Sheep hunting...... the pain goes away, but the stupidity remains...!!!

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    Member tustumena_lake's Avatar
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    Quote Originally Posted by iofthetaiga View Post
    http://www.fws.gov/uploadedFiles/Kenai_brown_bear_population_estimate_2012.pdf

    www.fs.usda.gov/chugach
    thanks for posting up the link. i read the whole report and a lot of it was over my head. but i got a lot out of the drawings at the end, as i suspected tustumena got the most hair samples in any one concentrated area. it surprised me the lack of brown bears in the resurrection river drainage (flowing into seward). i have walked that river bed before in june and seen lots of tracks. i guess they weren't interested in the bait stations and were not counted ?

    tustumena
    brownbear.jpg

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    Quote Originally Posted by Amigo Will View Post
    The number of folks moving to Kenai peninsula since the 1984 count is up 20,000 people so I do believe more people are seeing bears.
    I have lived here 38 years now the first 25 years I had seen 1 brown bear that was on the Russian River. In the last 13 years I have seen over 30 brown and have been charged 5 times. My moose hunting arena went from never seeing sign of a bear to every where you look you see sign.
    Bow hunters do it with longer shafts

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    From the collection methods, it seems they are only positive of 211 bears being alive on the Peninsula in 2010. The final number came from extrapolation. I'd be very leery of that number 624 for one reason. The bears were "attracted" to the hair traps. The only thing I can think of working as an attractant would be bait or food. So they artificially increased the number of bears in the hair trap areas to get samples, then used those artificially inflated numbers to extrapolate a population for the whole Peninsula? Sounds iffy to me. Bears will travel great distances to a food source. Think Brooks Falls where bears come from hundreds of miles around to feed. Or even all the bears recently attracted by the dipnet fishery on the Kenai. I've seen pictures of 30+ bears attracted by a dead whale in Kukak Bay and seen first hand 25+ bears at the King Cove dump, but if you extrapolate that number over the whole Alaska Peninsula, you'd be way off on your calculations.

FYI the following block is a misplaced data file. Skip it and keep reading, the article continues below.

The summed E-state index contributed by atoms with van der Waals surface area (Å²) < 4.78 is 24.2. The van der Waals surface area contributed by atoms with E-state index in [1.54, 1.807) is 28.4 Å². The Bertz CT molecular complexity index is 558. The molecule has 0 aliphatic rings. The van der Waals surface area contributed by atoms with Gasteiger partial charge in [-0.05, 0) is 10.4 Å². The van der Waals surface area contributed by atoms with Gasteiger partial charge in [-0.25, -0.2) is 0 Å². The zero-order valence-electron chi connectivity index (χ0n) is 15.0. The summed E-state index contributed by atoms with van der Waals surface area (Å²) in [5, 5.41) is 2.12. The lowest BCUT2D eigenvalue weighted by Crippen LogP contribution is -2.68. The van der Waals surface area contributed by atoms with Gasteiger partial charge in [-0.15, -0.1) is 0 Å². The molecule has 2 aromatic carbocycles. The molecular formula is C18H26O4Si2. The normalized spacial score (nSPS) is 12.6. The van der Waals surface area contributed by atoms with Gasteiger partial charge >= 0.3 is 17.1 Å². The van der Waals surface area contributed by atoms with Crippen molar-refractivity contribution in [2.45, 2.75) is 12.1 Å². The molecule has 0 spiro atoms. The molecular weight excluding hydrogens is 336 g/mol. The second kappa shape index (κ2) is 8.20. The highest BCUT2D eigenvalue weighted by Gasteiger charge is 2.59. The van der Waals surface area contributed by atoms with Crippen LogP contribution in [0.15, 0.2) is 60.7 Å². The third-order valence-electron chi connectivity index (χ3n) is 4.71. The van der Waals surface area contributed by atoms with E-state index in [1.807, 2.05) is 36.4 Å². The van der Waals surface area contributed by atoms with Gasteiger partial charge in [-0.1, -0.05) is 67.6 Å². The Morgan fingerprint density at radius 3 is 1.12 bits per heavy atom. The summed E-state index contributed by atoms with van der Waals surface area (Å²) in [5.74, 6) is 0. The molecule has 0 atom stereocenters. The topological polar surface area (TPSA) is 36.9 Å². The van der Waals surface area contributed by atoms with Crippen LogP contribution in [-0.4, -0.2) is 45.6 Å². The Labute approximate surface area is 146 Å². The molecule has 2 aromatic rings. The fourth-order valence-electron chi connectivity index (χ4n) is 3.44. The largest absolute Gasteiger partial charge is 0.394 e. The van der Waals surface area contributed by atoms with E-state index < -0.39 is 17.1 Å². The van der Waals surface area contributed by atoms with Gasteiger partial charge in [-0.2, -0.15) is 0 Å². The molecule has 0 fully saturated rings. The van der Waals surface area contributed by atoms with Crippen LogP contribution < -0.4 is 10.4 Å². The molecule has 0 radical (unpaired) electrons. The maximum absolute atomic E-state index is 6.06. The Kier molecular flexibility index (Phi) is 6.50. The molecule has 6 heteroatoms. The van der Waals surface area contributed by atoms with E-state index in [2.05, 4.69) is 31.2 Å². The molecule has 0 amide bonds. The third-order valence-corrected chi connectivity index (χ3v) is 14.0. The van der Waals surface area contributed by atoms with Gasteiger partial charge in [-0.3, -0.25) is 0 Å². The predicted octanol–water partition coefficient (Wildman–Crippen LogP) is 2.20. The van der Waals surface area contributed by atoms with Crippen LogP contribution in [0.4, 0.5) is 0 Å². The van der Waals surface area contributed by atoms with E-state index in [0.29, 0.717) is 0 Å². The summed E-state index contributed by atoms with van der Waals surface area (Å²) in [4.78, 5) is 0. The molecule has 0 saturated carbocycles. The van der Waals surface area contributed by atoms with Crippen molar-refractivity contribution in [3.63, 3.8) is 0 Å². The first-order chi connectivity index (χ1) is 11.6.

I don't doubt there are more bears than were actually documented in this study, but I do doubt the population is as high as is estimated
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    This study in my opinion leaves more questions than answers. In the Discussion portion it states they knew of 41 bears in the area and only recovered hair samples and DNA matched to 4 of those 41. So in my mind that means they possibly only got hair samples of 10 percent of the bears. With 166 confirmed samples some simple math could come up with way more than their estimate.

    They didn't catch bears multiple times like they were hoping when the study originated and the overwhelming majority of bears were only caught once, which tells me their stations were too spread out and weren't hit very often. I think that was another mistake is they spread these stations out over too big of an area. Plus I'm not confident that they made these stations "stinky" enough. In my experience bear baiting it takes a lot of scent to first bring those bears into an area they aren't used to getting food. 3 liters of cows blood and some fish oil poured out on the ground I don't think is near attractive enough, especially if it rains at all.

    I think something interesting fish and game could do with the DNA of these bears is run all the bears that were harvested in the hunting season this fall and see if any were caught in this study. If none or very few of the harvested bears match up with DNA from the bears in this study then it presents more evidence that they didn't get hair samples from very many of the KP bears.

    They even admitted in the discussion portion this number is most likely low and that doesn't really surprise me because with the politics surrounding KP bears. I do appreciate them printing some of the data ADF&G has collected on collared KP bears over the years. In my mind that was the best and most interesting part of this paper.